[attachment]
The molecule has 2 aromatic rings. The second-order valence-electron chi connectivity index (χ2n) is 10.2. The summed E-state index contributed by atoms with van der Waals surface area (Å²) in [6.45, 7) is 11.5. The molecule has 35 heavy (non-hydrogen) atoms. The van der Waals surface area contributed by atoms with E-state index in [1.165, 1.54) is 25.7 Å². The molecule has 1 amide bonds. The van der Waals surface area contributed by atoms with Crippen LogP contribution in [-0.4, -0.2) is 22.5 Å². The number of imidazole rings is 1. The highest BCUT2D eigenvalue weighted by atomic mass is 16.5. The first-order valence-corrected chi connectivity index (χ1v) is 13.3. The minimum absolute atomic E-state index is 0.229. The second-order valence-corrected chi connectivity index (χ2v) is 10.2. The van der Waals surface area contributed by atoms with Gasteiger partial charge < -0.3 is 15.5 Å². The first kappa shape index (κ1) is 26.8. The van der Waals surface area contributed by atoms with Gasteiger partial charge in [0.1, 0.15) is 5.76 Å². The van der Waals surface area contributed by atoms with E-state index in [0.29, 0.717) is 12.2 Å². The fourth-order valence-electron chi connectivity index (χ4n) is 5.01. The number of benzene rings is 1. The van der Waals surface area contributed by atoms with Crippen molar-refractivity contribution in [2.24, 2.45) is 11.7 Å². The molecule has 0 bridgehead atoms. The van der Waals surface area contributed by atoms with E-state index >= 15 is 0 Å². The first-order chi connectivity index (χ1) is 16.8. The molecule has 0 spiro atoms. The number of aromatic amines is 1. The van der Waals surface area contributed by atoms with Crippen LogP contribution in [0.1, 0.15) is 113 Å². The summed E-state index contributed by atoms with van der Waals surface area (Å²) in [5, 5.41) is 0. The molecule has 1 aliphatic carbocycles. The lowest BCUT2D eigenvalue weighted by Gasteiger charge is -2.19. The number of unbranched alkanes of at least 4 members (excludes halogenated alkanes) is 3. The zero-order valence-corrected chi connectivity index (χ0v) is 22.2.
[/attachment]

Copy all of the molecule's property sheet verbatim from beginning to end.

The molecule has 2 aromatic rings. The second-order valence-electron chi connectivity index (χ2n) is 10.2. The summed E-state index contributed by atoms with van der Waals surface area (Å²) in [6.45, 7) is 11.5. The molecule has 35 heavy (non-hydrogen) atoms. The van der Waals surface area contributed by atoms with E-state index in [1.165, 1.54) is 25.7 Å². The molecule has 1 amide bonds. The van der Waals surface area contributed by atoms with Crippen LogP contribution in [-0.4, -0.2) is 22.5 Å². The number of imidazole rings is 1. The highest BCUT2D eigenvalue weighted by atomic mass is 16.5. The first-order valence-corrected chi connectivity index (χ1v) is 13.3. The minimum absolute atomic E-state index is 0.229. The second-order valence-corrected chi connectivity index (χ2v) is 10.2. The van der Waals surface area contributed by atoms with Gasteiger partial charge < -0.3 is 15.5 Å². The first kappa shape index (κ1) is 26.8. The van der Waals surface area contributed by atoms with Gasteiger partial charge in [0.1, 0.15) is 5.76 Å². The van der Waals surface area contributed by atoms with E-state index in [0.29, 0.717) is 12.2 Å². The fourth-order valence-electron chi connectivity index (χ4n) is 5.01. The number of benzene rings is 1. The van der Waals surface area contributed by atoms with Crippen molar-refractivity contribution in [2.24, 2.45) is 11.7 Å². The molecule has 0 bridgehead atoms. The van der Waals surface area contributed by atoms with E-state index >= 15 is 0 Å². The first-order chi connectivity index (χ1) is 16.8. The molecule has 0 spiro atoms. The number of aromatic amines is 1. The van der Waals surface area contributed by atoms with Crippen LogP contribution in [0.1, 0.15) is 113 Å². The summed E-state index contributed by atoms with van der Waals surface area (Å²) in [5, 5.41) is 0. The molecule has 1 aliphatic carbocycles. The lowest BCUT2D eigenvalue weighted by Gasteiger charge is -2.19. The number of unbranched alkanes of at least 4 members (excludes halogenated alkanes) is 3. The zero-order valence-corrected chi connectivity index (χ0v) is 22.2.